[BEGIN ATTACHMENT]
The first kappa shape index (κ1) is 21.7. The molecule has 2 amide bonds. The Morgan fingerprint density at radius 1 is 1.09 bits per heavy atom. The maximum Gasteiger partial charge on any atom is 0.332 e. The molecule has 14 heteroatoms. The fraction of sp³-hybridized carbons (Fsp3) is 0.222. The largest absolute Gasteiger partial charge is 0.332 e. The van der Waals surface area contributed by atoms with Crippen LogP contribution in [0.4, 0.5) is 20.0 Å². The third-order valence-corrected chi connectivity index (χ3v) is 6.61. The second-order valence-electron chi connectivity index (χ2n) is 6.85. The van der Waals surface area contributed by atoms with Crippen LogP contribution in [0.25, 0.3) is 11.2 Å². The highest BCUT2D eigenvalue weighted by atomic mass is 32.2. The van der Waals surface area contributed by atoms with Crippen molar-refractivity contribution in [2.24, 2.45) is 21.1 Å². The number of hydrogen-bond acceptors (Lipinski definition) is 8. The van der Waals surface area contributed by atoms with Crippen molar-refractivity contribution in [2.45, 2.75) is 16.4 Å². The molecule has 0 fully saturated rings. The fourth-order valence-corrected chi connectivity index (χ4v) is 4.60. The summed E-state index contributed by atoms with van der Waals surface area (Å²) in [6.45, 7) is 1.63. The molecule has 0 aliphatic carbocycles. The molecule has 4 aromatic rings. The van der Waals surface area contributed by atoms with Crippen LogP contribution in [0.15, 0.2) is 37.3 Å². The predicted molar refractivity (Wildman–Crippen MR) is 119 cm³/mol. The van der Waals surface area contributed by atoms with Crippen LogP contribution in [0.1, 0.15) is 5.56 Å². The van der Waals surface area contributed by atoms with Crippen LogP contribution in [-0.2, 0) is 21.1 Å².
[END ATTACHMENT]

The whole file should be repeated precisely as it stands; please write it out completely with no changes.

The first kappa shape index (κ1) is 21.7. The molecule has 2 amide bonds. The Morgan fingerprint density at radius 1 is 1.09 bits per heavy atom. The maximum Gasteiger partial charge on any atom is 0.332 e. The molecule has 14 heteroatoms. The fraction of sp³-hybridized carbons (Fsp3) is 0.222. The largest absolute Gasteiger partial charge is 0.332 e. The van der Waals surface area contributed by atoms with Crippen LogP contribution in [0.4, 0.5) is 20.0 Å². The third-order valence-corrected chi connectivity index (χ3v) is 6.61. The second-order valence-electron chi connectivity index (χ2n) is 6.85. The van der Waals surface area contributed by atoms with Crippen LogP contribution in [0.25, 0.3) is 11.2 Å². The highest BCUT2D eigenvalue weighted by atomic mass is 32.2. The van der Waals surface area contributed by atoms with Crippen molar-refractivity contribution in [2.24, 2.45) is 21.1 Å². The number of hydrogen-bond acceptors (Lipinski definition) is 8. The van der Waals surface area contributed by atoms with Crippen molar-refractivity contribution in [2.45, 2.75) is 16.4 Å². The molecule has 0 fully saturated rings. The fourth-order valence-corrected chi connectivity index (χ4v) is 4.60. The summed E-state index contributed by atoms with van der Waals surface area (Å²) in [6.45, 7) is 1.63. The molecule has 0 aliphatic carbocycles. The molecule has 4 aromatic rings. The van der Waals surface area contributed by atoms with Crippen LogP contribution in [0.15, 0.2) is 37.3 Å². The predicted molar refractivity (Wildman–Crippen MR) is 119 cm³/mol. The van der Waals surface area contributed by atoms with Crippen LogP contribution in [0.1, 0.15) is 5.56 Å². The van der Waals surface area contributed by atoms with Crippen LogP contribution in [-0.2, 0) is 21.1 Å².